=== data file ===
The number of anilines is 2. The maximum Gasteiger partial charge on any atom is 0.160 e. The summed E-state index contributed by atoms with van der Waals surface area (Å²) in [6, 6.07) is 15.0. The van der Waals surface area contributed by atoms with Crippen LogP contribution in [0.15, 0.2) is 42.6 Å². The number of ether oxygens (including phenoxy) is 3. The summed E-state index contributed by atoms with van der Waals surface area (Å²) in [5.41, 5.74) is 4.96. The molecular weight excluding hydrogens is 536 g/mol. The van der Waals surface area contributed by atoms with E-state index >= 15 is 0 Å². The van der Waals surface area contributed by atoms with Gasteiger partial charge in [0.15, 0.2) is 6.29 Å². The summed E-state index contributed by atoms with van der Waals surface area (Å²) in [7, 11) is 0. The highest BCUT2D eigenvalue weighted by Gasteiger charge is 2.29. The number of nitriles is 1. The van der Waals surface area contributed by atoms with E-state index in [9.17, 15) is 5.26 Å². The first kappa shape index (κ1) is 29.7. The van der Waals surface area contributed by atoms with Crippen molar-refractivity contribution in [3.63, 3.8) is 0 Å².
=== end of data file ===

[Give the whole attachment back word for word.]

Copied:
The number of anilines is 2. The maximum Gasteiger partial charge on any atom is 0.160 e. The summed E-state index contributed by atoms with van der Waals surface area (Å²) in [6, 6.07) is 15.0. The van der Waals surface area contributed by atoms with Crippen LogP contribution in [0.15, 0.2) is 42.6 Å². The number of ether oxygens (including phenoxy) is 3. The summed E-state index contributed by atoms with van der Waals surface area (Å²) in [5.41, 5.74) is 4.96. The molecular weight excluding hydrogens is 536 g/mol. The van der Waals surface area contributed by atoms with E-state index >= 15 is 0 Å². The van der Waals surface area contributed by atoms with Gasteiger partial charge in [0.15, 0.2) is 6.29 Å². The summed E-state index contributed by atoms with van der Waals surface area (Å²) in [7, 11) is 0. The highest BCUT2D eigenvalue weighted by Gasteiger charge is 2.29. The number of nitriles is 1. The van der Waals surface area contributed by atoms with E-state index in [9.17, 15) is 5.26 Å². The first kappa shape index (κ1) is 29.7. The van der Waals surface area contributed by atoms with Crippen molar-refractivity contribution in [3.63, 3.8) is 0 Å².